digital space, three most profitable building websites becoming more of a commodity now. And so there’s certain challenges, their domain investing. And so I actually was buying and flipping domain names during this time. That’s how you get like the two thousand three thousand percent returns. Like a domain. I’d buy for like $39 in a domain auction, I turn around and sell it for 2,500 a month later. And then the third thing is, um, sort of geographic lead arbitrage. And so going in, and I actually made money, I’d build these websites for realtors, but all real litters wanted is they wanted the lead or law firms. They wanted the confirmed lead, right? They wanted the hot person. Oh it was interesting in it. And they didn’t know how to get that lead. And so what I did is I’d use my own money and I put fee. I’d run Facebook and Google ads and then I would collect the leads and then I would actually broke or the leads to them in addition to building their website. And so they would pay me between $500,000 per lead that I was getting. My average cost per lead was like, you know,

40 bucks. I love a double dipping. So just out of curiosity, what was your biggest home run on a donee? A domain domain name you grabbed, cause this is, this is fascinating. What’s the, I can’t, I can’t say the actual domain not allowed to. It’s a celebrity. It’s a well known celebrity. Um, and, and I was able to, yeah, I was able to sell that down. That’s my $1,000. And it had to do with uh, yeah,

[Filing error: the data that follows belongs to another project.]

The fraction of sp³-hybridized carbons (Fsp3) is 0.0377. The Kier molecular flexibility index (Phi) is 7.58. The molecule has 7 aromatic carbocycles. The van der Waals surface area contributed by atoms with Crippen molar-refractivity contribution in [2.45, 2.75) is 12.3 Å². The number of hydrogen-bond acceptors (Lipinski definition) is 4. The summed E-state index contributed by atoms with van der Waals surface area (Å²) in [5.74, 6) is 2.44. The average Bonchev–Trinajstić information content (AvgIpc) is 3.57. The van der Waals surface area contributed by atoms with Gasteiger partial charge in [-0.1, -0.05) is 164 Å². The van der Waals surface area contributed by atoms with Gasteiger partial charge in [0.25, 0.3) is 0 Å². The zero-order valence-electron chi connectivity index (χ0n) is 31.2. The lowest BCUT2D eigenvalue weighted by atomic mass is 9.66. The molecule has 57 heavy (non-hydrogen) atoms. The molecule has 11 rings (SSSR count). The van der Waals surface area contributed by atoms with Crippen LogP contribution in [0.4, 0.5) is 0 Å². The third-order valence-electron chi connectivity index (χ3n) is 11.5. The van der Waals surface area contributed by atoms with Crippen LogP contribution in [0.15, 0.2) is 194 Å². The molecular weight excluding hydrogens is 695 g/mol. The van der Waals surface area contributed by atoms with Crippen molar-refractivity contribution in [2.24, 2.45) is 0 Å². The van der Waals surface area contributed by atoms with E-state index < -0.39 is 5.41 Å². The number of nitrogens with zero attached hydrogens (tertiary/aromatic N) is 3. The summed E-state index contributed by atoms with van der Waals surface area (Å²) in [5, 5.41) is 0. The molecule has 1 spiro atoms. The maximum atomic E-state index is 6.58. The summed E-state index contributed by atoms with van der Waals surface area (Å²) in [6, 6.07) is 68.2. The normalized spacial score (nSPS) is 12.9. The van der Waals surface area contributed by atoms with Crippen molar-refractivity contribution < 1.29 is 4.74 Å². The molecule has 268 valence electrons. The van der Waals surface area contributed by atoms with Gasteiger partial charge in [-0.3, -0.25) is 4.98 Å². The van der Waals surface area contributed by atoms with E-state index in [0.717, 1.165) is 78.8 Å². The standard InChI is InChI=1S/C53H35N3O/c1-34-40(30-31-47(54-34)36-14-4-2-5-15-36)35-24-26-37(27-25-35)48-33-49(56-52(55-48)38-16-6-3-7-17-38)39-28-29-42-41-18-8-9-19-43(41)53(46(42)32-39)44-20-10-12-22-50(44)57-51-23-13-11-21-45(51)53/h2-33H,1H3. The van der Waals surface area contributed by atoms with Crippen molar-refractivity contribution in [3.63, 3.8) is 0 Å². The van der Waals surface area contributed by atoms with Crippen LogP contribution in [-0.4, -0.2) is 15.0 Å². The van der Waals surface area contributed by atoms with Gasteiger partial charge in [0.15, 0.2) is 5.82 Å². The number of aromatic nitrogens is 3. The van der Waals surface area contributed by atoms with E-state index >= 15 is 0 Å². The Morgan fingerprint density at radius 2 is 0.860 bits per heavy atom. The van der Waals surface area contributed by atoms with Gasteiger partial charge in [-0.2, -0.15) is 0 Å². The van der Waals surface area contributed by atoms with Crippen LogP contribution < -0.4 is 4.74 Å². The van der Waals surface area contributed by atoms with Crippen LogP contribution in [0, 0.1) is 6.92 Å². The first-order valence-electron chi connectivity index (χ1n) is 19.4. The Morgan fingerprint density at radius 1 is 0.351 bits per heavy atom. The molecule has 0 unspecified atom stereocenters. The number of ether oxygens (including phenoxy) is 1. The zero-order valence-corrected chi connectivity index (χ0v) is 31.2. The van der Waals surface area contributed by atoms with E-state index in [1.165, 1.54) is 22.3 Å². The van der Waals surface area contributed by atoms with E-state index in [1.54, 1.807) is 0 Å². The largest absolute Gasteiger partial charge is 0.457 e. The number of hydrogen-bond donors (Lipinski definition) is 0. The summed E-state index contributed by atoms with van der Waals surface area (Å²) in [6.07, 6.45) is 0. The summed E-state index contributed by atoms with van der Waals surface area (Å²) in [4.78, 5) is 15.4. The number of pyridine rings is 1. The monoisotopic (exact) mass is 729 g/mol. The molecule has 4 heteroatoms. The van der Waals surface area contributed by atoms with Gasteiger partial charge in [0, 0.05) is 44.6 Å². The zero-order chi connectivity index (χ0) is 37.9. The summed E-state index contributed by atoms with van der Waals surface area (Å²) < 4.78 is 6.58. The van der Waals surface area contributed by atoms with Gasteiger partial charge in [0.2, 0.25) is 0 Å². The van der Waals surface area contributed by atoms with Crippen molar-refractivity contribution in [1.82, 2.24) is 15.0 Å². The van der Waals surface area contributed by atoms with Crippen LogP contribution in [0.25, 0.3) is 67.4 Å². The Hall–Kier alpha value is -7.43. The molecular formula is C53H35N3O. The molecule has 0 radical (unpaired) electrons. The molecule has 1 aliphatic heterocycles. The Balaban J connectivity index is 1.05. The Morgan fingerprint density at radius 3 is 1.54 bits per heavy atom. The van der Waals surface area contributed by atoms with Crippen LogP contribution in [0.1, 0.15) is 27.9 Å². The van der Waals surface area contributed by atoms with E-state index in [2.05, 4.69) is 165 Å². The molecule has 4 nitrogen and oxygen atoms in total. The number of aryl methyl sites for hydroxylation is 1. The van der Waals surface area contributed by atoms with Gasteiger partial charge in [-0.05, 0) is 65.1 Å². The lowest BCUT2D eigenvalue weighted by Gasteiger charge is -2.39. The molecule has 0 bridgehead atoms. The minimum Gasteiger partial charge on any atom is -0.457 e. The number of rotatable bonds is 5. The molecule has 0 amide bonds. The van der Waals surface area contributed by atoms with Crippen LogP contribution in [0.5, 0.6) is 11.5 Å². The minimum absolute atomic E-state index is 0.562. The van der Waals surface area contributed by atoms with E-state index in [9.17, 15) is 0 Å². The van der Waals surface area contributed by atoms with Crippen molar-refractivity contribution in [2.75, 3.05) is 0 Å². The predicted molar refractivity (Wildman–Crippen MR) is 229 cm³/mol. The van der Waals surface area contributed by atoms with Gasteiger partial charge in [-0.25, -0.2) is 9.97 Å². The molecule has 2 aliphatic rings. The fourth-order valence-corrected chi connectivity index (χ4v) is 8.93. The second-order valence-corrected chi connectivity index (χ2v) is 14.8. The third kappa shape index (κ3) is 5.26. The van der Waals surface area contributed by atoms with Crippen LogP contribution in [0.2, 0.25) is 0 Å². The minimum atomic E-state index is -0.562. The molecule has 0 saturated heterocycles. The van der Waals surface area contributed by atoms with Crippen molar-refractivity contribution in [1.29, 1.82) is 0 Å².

Kim Kardashian and Kanye West. I can’t say what the domain is. Um, but that was the most profitable, but I mean, you make a lot of the money just, yeah. Buying in, churning the ones for, you know, you buy it for 50 bucks and sell for two grand and then some you hold onto. I have over 800 that I still own a ton in the money space. Um, someone just offered

me $3 million for my, uh, my blog domain, millennial I just want to sell it, right? No, absolutely not. Oh, I don’t, I don’t need the money, man. That’s the problem. The problem with me now is I’m in a place in my life where I don’t need the money. You want to do what you could do it. They, what you could do to make the $3 million you don’t, you can donate it to like, and I could send my friend and we’d go up to Chicago to collect it. Okay. Now I want to, I want to ask you about the word over deliver. You said the word over deliver, which means you probably read Napoleon Hill. Have you read Napoleon Hill? I have written and fully inhale. Yup. Talk to me about what over delivery means to you because I am obsessed with this idea. Well, the over delivering, I mean obviously it’s a relative term. I think a lot of people in life,

um, they feel like because they’re working harder, they’re working later, they’re working more hours, that they deserve more compensation. But that’s the biggest myth. And this entire world, like your boss probably doesn’t care if you show up at 7:00 AM or leave at six. In fact, when I had employees, I would at people and I had employees that would come in at seven and I would tell them, you don’t need to come in at seven. What’s important is getting the work done the right way. And the same thing as with overdelivering is that I think a lot of people like try to do so many things. But the important thing with over delivery is, is realizing those two or three things that are going to have the biggest impact on a person or on a person’s business and then delivering those. And I was able to do it in a lot of ways because I was able to niche down.